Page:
Geopolitical tensions among the superpowers have grown over the past two years. As explained in our April 2022 article Leading Your Company Through the Cyber Security Pandemic, a global cyberwar has reached new proportions. Relations between the US and China have deteriorated because of the devastating consequences of China's lack of transparency over the pandemic and the aggressive rhetoric from former US President Donald Trump in signaling Beijing's responsibility for what he dubbed "the China Virus."
Meanwhile, the Russian invasion of Ukraine has caused most US companies operating in Russia to leave the country, while other Western businesses have stopped sourcing goods and services from Russia. It has become extremely challenging for Western companies to buy Ukrainian products due to the damage inflicted by Russia on its neighbor's production and infrastructure.
While I'm not advocating for ending all US-China commerce, American companies have learned during the pandemic that they cannot rely on China's goodwill to supply health, food, and technological goods during times of crisis. So, if you're sourcing from China, Russia, or Ukraine, you need to take steps to mitigate supply chain issues impacting your company.
First, shift your supply chains domestically and to nearby Western markets like Canada and Latin America. CEOs must accept that mitigating risks in redesigning supply chains is worthwhile, even if it raises costs.
Second, CEOs need to nurture relationships with their vendors to help guarantee continued sourcing at reasonable prices and terms. Diversifying the supply chain can help reduce risks for businesses that rely on a stable influx of certain supplies. Just be careful not to over diversify, leading to operational inefficiency and higher procurement costs.
Finally, CEOs must modernize procurement by introducing digital technology to make their supply chains increasingly visible. Understanding each layer of the supply chain offers CEOs and their teams the chance to assess opportunities to redesign and renegotiate their supply chains to increase transparency, reliability, and agility.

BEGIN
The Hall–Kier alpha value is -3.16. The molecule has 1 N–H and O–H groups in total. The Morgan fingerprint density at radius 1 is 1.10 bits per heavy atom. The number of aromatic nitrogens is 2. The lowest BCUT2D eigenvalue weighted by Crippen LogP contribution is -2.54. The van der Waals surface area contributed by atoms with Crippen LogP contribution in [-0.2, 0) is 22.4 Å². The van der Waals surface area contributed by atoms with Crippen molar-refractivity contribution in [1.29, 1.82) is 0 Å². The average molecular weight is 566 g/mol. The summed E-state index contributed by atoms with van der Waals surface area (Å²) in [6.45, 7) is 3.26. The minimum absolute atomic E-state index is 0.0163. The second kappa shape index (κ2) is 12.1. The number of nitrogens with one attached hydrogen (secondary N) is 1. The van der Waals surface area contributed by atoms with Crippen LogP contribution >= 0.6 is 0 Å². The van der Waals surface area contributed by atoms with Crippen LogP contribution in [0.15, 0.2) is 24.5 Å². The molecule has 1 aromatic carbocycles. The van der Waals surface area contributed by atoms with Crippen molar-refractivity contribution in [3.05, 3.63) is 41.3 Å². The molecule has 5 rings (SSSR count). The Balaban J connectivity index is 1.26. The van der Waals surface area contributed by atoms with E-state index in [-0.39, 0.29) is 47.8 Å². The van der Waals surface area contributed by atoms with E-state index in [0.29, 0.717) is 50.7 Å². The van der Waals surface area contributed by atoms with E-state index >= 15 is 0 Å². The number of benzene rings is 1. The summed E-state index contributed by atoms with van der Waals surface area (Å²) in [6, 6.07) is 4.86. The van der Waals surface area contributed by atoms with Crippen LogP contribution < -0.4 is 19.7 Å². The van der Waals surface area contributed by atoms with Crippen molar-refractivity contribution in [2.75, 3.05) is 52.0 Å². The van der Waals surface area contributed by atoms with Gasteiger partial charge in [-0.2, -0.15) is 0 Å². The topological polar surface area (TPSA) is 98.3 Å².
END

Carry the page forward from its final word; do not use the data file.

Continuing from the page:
3. Shift your product offering
The most creative CEOs will realize that these inflationary times require significant changes. The area of greatest opportunity for some companies will be in redesigning their product offering. This strategy is highly effective by moving away from products experiencing significant cost increases and dwindling margins and embracing new products where margins are sturdy while prices remain competitive.
What can CEOs do? Focus on identifying new products and solutions that deliver on customer needs while maintaining a healthy margin. First, you can reassess product offerings to understand which ones are experiencing the biggest hit on their margin as the cost of goods sold rises. Then, brainstorm new solutions for your clients, seizing opportunities in areas where you are not experiencing rising costs. You can also introduce entirely new products based on new technologies.
By changing your product offering, you protect your margins and keep your prices competitive while building a reputation as an innovative company attentive to its customers. One example is a Leading Peers CEO of a men's shoe company who pivoted his business last year. Until 2021, his company exclusively sold high-end dress shoes made in Italy. In 2022, this CEO led his company through the launch of a new line of casual dress shoes made in Brazil at a fraction of the cost of the shoes produced in Italy. The new shoe line offers the business a higher margin while lowering prices and satisfying the consumer need for more casual shoes to work from home.
Finally, another strategy is to know the margins of each product and advertise the right products, when raising your prices may not be necessary to sustain a healthy margin. By adopting this approach you bring solutions that your customers need, while maintaining the prices they can afford, without hurting your company's finances.
4. Tackle repricing with a focus on customer relationships
Repricing is almost inevitable for companies:
with labor costs that account for more than half of the cost of goods sold,
that cannot hire a substantial portion of their work abroad, or
that sell products greatly affected by rising costs, such as transportation companies.
When repricing, a focus on customer relationships is key to success. Inflation is a known phenomenon impacting everyone, and the causes of supply chain disruptions have often appeared in news coverage of the pandemic, the crisis in Ukraine, and rising inflation. Get out in front of your main customers and the media to explain why you have raised prices. Explain what your company is doing to minimize the impact of rising costs on your customers. If you handle repricing by focusing on your customers, they will likely remain loyal.
Navigating inflation is a challenge that CEOs must tackle head-on. The solution mix that's right for you will depend on your business. Whichever solution you choose to focus on first, you will need to revisit the problem weekly or monthly to gauge which other solutions to apply. Raising prices should not be your sole solution. A more sophisticated approach that involves constant monitoring, strategizing, and action focused on stakeholder interests will yield better results.